Allegheny County Health Department developing Legionella guidelines
While regular testing for Legionella bacteria is conducted in the four nursing homes operated by Allegheny County, health officials do not know how many similar facilities take steps to prevent outbreaks of the potentially deadly disease.
The Allegheny County Health Department is in the early stages of assembling a regional task force to develop guidelines to help nursing homes, hospitals and other facilities combat outbreaks of Legionnaires' disease, acting director Dr. Ronald Voorhees said on Sunday.
The need for such a task force was announced in late March after outbreaks at two local Veterans Affairs hospitals that killed five people. On Saturday, workers at a senior citizens apartment building in Lawrenceville were completing work to rid the water system of Legionella bacteria because a resident contracted pneumonia from the bacteria.
There are no national or state standards or requirements for medical facilities to test for Legionella, Voorhees said.
“In the absence of solid guidelines, we are trying to develop a task force to address this as best we can locally,” he said. “At the present time, we have no idea how many facilities in the county are testing or treating their water systems, so we certainly don't want to wait on this.”
Voorhees said the task force will include personnel from hospitals, nursing homes and other facilities where medically vulnerable people live. He did not give a time frame for when the group will be formed.
The water system is tested at the county's four John J. Kane nursing homes, which have 1,324 patients, Voorhees said.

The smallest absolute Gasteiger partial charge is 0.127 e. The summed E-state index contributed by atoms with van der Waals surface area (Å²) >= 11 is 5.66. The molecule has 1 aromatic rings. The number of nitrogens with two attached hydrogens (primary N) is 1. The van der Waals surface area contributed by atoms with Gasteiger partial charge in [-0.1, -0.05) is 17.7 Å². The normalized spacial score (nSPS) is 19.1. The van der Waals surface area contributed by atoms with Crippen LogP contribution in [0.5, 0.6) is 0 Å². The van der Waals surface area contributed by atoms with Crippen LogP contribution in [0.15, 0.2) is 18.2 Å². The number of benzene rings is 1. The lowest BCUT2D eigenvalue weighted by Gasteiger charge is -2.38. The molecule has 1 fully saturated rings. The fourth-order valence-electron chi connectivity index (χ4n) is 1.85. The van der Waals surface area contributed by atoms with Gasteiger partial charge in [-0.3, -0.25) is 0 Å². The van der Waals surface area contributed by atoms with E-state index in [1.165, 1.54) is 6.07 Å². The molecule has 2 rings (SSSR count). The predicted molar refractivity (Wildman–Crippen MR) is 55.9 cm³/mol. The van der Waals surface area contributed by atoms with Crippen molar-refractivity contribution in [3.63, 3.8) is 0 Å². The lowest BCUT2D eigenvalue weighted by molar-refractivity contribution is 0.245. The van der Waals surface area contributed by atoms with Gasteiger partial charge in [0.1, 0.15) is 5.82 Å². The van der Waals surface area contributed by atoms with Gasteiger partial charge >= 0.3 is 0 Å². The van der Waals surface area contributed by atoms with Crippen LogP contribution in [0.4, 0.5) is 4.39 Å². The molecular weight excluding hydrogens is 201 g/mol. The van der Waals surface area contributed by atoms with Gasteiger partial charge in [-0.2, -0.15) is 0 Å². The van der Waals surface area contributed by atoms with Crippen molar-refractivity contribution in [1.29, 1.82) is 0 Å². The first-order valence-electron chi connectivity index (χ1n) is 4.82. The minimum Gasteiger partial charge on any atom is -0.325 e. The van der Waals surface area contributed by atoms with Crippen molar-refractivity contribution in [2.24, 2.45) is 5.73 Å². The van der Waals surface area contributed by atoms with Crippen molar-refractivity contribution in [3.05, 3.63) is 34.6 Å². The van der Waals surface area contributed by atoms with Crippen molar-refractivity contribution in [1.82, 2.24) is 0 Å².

About 100 cases of Legionnaires' disease, a potentially fatal form of pneumonia, are reported in Allegheny County each year, he said.
Legionnaires' disease is caused by the Legionella bacteria, which is found naturally in the environment, according to the Centers for Disease Control and Prevention in Atlanta.
The bacteria grows best in warm water and is most frequently found in fixtures such as hot tubs, hot water tanks and large plumbing systems that have not been properly cleaned and disinfected, according to the CDC.
Steps to rid the bacteria from pipes include super-heated flushing of pipes and the installation of copper-silver ionization systems that add charged particles to water.
The plumbing at the VA's new $75 million outpatient center in Butler will include a system that treats water with ultraviolet rays to kill the bacteria. The Butler VA discovered Legionella bacteria in its water system on Dec. 11 during routine testing, but no patients were sickened.
The VA Pittsburgh plans a $10 million upgrade to its water system to prevent outbreaks.
Tony LaRussa is a staff writer for Trib Total Media. He can be reached at 412-320-7987 or firstname.lastname@example.org.